U.S. stocks closed mostly lower Wednesday, extending losses for a third straight session as investors weighed a mixed retail sales last month. Wednesday’s declines were led by the utility sector, with electrical power company AES Corp. (NYSE:AES) dropping nearly 3 percent after its earnings results missed Wall Street estimates earlier this week.

Notable companies reporting after the closing bell Wednesday include department store J.C. Penney Corp., burger joint Shake Shack Inc. and network equipment maker Cisco Systems Inc.

The Dow Jones Industrial Average (INDEXDJX:.DJI) lost 7.54 points, or 0.04 percent, to close at 18,061. The Standard & Poor’s 500 index (INDEXNASDAQ:.IXIC) dipped 0.65 points, or 0.03 percent, to end at 2,098. However, the Nasdaq composite (INDEXSP:.INX) added 5.50 points, or 0.11 percent, to finish at 4,982.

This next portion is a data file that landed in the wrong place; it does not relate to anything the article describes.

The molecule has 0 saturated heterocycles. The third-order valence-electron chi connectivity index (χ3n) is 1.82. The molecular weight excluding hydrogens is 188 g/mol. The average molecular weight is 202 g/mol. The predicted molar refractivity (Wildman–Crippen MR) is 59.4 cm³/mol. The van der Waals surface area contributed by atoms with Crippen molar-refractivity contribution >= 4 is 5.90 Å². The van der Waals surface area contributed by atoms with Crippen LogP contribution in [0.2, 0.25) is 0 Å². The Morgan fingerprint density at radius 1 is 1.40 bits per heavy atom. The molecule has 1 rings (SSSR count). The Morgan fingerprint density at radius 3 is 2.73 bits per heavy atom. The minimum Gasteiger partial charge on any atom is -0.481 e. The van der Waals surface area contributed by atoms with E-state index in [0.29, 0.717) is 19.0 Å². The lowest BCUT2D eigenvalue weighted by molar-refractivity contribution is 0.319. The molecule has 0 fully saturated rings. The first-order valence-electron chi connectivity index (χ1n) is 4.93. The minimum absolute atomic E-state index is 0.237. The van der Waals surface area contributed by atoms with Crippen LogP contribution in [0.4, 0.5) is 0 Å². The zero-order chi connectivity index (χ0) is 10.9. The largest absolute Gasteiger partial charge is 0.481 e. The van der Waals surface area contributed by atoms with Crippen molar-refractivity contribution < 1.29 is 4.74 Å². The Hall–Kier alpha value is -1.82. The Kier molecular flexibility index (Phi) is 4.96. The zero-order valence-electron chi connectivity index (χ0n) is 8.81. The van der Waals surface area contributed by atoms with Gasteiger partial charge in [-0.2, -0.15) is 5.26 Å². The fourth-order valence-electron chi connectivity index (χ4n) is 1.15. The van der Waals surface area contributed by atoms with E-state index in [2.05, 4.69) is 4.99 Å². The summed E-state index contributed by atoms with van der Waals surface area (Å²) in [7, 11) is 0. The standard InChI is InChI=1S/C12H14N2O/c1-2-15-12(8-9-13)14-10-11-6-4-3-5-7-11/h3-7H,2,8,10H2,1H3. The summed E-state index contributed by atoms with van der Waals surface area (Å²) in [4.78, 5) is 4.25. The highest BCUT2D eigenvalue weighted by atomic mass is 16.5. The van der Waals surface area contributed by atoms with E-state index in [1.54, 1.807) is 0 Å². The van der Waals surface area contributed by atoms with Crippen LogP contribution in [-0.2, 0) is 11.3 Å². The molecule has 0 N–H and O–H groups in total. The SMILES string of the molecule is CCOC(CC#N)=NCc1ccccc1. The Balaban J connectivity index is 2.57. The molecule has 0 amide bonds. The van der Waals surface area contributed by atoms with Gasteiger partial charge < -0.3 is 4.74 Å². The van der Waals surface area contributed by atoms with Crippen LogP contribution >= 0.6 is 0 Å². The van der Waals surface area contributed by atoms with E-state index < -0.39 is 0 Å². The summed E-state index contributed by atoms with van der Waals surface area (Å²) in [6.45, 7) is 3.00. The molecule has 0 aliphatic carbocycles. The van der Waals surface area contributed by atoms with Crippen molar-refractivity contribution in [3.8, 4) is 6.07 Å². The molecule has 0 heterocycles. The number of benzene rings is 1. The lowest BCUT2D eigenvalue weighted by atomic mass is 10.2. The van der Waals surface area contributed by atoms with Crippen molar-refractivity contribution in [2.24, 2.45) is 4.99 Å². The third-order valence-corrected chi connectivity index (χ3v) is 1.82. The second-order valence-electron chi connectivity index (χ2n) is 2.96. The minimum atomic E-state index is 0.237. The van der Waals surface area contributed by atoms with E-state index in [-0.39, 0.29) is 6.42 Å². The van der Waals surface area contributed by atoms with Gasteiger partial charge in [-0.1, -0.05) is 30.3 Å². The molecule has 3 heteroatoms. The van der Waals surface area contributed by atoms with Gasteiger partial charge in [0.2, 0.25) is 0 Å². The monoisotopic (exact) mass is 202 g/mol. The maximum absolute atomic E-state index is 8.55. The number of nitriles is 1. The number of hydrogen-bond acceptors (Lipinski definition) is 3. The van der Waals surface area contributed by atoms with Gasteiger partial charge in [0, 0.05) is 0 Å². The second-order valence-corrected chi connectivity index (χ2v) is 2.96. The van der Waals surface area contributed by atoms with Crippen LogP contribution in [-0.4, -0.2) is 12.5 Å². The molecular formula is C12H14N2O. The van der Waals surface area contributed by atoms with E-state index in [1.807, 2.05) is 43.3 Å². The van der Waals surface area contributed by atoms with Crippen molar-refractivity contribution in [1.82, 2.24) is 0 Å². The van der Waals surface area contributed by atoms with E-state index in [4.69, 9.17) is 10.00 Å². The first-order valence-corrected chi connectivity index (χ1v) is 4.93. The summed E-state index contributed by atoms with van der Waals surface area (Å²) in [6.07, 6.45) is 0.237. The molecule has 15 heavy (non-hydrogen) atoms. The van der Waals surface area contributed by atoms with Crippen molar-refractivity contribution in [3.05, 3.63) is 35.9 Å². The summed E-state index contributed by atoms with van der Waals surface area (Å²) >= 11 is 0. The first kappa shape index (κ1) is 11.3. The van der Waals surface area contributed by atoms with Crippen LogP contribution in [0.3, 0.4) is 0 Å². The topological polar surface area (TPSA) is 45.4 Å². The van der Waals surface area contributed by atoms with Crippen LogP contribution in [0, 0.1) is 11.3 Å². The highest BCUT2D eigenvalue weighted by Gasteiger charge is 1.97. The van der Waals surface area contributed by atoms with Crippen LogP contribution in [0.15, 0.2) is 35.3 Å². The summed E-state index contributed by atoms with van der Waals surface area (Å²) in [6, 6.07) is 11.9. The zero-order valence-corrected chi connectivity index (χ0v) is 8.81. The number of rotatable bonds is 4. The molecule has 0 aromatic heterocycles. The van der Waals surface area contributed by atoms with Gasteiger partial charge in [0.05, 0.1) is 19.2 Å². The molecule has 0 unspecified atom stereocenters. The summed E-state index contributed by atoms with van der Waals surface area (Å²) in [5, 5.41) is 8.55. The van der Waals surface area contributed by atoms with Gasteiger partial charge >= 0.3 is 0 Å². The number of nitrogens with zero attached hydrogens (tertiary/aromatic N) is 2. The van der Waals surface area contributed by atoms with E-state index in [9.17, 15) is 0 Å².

Market professionals are looking ahead to Thursday’s economic calendar, which includes weekly jobless claims, or the number of Americans filing new claims for unemployment, due out at 8:30 a.m. EDT. Initial claims for state unemployment benefits remained near a 15-year low as claims rose 3,000 to a seasonally adjusted 265,000 for the week ended May 2, the Labor Department said last week.

Economists expect last week's jobless claims to rise 10,000 to 275,000, according to analysts polled by Thomson Reuters.

Chemical maker DuPont Co. (NYSE:DD) led the Dow lower Wednesday, dropping more than 6 percent to close at $69.33. The company’s board won a proxy fight against hedge fund Trian Fund Management, led by Nelson Peltz. Trian, which is DuPont's fifth-largest shareholder, had been seeking four seats on the board.

The technology sector was the largest gainer Wednesday, with Chipmaker Intel Corporation (NASDAQ:INTC) the biggest gainer in the blue-chip index, adding 1.2 percent. 

Meanwhile, shares of Southwest Airlines Co. (NYSE:LUV) dipped 2 percent Wednesday after the company announced it plans to raise its quarterly dividend to 7.5 cents per share, up from a previous dividend of 6 cents per share. The board also authorized a new billion-dollar share buyback program, as the airliner plans to repurchase $1.5 billion of the company's stock.